Museums Taking Leadership Position in Climate Change

Carnegie Science Center of Carnegie Museums of Pittsburgh – Photo Credit Indovina

Museums can – and are – taking a leadership position in demonstrating that climate change solutions are within reach.  This is evidenced by the recent formation of the 2030 Districts Network’s Museum Best Practices Working Group Cohort and empowered by the Frankenthaler Climate Initiative.

2030 Districts Network

The vision of the 2030 Districts Network is to establish a global network of thriving high-performance building districts and cities, uniting communities to catalyze transformation in the built environment and the role it plays in mitigating and adapting to climate change. Each District commits to meeting 50% reductions in energy, water, and transportation-related emissions as established by Architecture 2030 in its 2030 Challenge for Planning.

Museum Best Practices Working Group

With the goal of carving out a cohort of museum operators to zero in on the unique sustainability issues they face while working towards 2030 goals, the 2030 Network created a Museum Best Practices Working Group in January 2021 for all member museum use types across North America.

“The 2030 Districts Network is the most collaborative group of people I have ever worked with,” states Cynthia Cicigoi, Executive Director, Cleveland 2030 District.  “Understandably, we’re all busy advancing our goals in our local Districts, but the executive directors from all 23 cities came together to find a way to provide additional value to our property partners.  Since museums are so unique in the challenges they face and the way they operate, and since most Districts have museum partners, we thought creating a working group would be a good way to connect them – give them a way to network, share best practices and hear speakers on topics only of interest to them.  The sessions have been well attended and feedback has been very positive.”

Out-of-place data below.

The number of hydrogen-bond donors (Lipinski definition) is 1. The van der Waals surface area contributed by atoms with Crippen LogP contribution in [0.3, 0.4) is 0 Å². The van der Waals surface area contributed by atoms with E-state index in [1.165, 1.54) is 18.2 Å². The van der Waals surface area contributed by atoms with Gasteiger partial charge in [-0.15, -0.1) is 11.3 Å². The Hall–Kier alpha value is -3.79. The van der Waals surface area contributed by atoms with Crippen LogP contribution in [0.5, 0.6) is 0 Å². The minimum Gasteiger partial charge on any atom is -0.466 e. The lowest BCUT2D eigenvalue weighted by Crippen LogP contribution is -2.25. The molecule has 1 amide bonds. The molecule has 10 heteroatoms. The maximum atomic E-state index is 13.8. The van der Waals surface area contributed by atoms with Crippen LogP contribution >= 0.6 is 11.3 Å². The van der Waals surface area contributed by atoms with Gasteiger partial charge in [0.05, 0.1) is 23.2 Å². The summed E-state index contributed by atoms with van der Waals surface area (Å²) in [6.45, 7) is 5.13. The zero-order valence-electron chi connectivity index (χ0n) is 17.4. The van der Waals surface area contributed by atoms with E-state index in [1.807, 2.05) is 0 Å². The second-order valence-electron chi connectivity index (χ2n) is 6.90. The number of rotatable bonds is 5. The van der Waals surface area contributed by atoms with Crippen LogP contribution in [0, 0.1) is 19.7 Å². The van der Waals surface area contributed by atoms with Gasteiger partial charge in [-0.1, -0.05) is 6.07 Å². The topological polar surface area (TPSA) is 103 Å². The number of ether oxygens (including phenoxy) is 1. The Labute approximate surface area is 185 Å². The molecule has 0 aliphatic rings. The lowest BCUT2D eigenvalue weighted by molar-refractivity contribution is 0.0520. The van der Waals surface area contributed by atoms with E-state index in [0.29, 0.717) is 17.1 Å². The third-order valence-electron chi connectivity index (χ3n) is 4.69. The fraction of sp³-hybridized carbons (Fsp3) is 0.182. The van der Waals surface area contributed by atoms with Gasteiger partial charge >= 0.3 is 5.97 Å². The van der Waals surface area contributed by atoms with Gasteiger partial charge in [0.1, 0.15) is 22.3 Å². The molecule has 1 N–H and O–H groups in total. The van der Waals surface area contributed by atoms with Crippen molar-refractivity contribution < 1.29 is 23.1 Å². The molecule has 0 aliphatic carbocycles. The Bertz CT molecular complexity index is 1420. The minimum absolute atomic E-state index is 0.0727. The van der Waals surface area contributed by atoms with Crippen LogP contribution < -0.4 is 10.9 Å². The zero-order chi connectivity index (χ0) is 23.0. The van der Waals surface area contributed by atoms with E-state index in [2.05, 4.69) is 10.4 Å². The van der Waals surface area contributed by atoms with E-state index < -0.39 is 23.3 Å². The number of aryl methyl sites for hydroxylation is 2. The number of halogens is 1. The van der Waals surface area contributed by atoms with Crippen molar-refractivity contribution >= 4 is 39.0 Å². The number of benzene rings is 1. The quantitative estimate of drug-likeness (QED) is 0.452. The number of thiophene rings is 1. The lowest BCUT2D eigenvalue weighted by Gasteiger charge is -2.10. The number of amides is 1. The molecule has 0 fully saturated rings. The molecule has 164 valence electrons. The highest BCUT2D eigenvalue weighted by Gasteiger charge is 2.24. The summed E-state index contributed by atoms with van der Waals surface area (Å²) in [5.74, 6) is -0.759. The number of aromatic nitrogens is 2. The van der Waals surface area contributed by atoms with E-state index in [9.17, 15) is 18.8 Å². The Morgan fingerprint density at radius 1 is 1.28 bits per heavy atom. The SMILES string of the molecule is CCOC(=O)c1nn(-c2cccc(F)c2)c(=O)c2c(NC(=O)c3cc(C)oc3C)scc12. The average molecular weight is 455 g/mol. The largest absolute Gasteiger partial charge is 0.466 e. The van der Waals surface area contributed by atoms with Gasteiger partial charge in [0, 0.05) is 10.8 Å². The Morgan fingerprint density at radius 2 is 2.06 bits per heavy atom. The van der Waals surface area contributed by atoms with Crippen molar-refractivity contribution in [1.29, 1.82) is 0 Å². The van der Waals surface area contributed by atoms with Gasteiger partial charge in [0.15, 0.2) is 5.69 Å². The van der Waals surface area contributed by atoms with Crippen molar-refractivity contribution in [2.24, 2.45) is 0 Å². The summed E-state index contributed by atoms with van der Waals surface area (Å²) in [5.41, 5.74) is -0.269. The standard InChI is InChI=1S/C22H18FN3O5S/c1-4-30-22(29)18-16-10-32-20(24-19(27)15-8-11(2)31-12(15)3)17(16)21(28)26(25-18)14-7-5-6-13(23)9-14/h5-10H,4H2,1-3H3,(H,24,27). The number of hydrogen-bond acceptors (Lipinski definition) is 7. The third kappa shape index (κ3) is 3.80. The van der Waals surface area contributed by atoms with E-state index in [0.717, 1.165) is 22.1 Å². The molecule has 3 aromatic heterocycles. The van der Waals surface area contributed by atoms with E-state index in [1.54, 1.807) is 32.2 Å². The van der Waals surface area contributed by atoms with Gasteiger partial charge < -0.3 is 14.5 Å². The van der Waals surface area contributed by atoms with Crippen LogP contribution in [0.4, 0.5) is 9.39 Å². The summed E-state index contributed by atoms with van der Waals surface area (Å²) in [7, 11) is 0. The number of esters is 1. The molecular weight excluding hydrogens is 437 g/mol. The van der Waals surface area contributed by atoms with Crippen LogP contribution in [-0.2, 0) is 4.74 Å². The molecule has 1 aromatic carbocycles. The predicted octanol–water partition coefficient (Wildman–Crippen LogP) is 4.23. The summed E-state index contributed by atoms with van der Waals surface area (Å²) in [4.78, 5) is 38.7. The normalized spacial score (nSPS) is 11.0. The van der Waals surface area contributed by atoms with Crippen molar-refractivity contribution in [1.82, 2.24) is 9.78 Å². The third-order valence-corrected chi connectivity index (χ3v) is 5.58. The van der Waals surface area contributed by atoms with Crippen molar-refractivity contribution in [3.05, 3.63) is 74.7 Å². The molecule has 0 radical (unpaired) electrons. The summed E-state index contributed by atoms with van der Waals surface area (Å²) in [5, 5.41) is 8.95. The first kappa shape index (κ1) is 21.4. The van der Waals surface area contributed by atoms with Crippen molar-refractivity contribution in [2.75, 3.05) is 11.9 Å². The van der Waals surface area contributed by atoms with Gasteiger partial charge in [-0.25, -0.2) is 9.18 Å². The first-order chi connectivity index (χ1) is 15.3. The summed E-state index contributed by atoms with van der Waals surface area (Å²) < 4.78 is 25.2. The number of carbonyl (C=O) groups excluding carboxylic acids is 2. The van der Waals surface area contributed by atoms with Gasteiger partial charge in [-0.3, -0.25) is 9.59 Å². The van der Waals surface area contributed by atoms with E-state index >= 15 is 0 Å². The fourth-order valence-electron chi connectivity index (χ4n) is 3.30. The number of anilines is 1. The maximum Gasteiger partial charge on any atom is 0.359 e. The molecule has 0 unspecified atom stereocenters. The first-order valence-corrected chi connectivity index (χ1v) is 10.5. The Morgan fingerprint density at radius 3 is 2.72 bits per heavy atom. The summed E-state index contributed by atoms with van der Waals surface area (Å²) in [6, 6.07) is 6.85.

Participating museum members* have truly demonstrated their enthusiasm for environmental stewardship and their commitment to operational efficiency.  The objective is to share best practices, expand each institution’s network, and provide educational speakers on topics that are uniquely of interest to museums and the operation of museums.   While 2030 Districts focus on energy, water, transportation emissions, and the maintenance and operation of buildings, specific museum group discussions include other special interests and topics of concern specific to, and guided by the group, in a private and trusted atmosphere with other facilities facing similar challenges.